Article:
Soaring tourist numbers could help region survive drought
THE steady flow of tourism dollars may keep the Southern Downs afloat as it enters one of its driest winters on record.
A marketing push from state and local tourism departments encouraged large numbers of domestic visitors to pour into bed and breakfasts, restaurants and attractions to provide a much-needed reserve of funding and jobs.
An additional 372,000 people stayed the night on Southern Downs in the previous financial year and that number is expected to rise.
Peak tourist season will begin mid-June and new infrastructure, such as a second range crossing and upgrades to the Cunningham Highway make the area more accessible.
Bluebird Kitchen and Cafe co-owner Jim Osborn said tourism in the next 12 months could make or break the region.
"It's so important that money continues to come into the community,” he said.
"Especially when other industries slow down, due to drought.”
Bluebird featured in a national social media campaign sponsored by Queensland Tourism this week, appearing on Pedestrian.TV to millions of young viewers.
Mr Osborn said he was excited to be able to promote the region in such a positive way.
"Tourism here is headed in the right direction,” he said.
"A solid percentage of our weekend business comes from people travelling from the Gold Coast, Brisbane or Toowoomba and that really helps the restaurant.”
The recent wave of visitors comes as social media extends the reach of popular regional events such as Jumpers and Jazz and the Warwick Rodeo.
"Local businesses are reaching a lot more people than we once were,” Mr Osborn said.
"People need to feel like there's something unique in the region and those events we have bring in people looking for something different.”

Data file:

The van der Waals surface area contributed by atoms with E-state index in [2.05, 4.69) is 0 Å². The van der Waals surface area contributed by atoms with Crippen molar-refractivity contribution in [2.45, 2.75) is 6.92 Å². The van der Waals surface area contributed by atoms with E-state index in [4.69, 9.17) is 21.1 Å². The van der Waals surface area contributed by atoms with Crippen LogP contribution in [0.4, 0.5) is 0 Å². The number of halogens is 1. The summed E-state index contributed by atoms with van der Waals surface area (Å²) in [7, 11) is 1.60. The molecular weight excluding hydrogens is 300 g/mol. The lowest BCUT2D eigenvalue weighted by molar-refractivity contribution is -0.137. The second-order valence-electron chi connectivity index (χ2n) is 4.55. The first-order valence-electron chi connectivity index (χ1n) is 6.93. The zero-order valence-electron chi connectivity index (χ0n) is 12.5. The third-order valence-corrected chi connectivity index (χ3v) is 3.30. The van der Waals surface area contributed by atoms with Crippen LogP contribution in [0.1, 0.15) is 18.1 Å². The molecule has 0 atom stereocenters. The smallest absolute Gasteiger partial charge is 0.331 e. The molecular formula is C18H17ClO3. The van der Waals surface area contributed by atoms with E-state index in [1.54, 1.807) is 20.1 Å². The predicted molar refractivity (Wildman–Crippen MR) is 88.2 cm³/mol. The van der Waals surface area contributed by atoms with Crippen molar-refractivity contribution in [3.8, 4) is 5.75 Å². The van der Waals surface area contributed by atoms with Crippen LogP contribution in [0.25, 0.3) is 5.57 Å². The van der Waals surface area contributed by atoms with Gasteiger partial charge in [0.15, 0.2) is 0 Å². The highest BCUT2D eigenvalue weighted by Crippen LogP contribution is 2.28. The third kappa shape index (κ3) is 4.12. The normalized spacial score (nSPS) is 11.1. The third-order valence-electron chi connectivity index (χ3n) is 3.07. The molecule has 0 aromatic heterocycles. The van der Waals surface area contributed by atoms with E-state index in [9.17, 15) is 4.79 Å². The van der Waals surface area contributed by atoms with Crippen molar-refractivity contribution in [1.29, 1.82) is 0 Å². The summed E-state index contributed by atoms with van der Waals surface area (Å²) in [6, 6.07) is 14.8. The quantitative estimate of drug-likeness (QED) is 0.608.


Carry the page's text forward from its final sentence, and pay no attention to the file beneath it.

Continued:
Warwick icon Abbey of the Roses estimates a 10 per cent increase in visitors to their landmark bed and breakfast over the past year.
Owner Sonia Hunt said greater numbers of tourists are developing an appreciation of Warwick's distinct history and culture.
"We used to be a drive-through town but now many more people are deciding to stay,” Mrs Hunt said.
"All the mad people from south-east Queensland want to experience the cold.”
Mrs Hunt is grateful her business is able to contribute to Warwick's economy.
"Everyone that comes through here buys something and that helps local businesses,” she said.
Both businesses attribute much of the tourism success to the contributions of Southern Downs Regional Council.
Mayor Tracy Dobie said council project Destination Southern Downs had successfully marketed the diverse region to a wide range of demographics both locally and nationally.
"We want to promote our region as a tourism destination because we appreciate how important it is to bring money into the economy during times of drought,” Cr Dobie said.
"Together with other tourism organisations and businesses we work to bring in as many tourists as possible.”
"The majority of our income comes from the agriculture industry and in times like this you realise how important tourism is for the region.”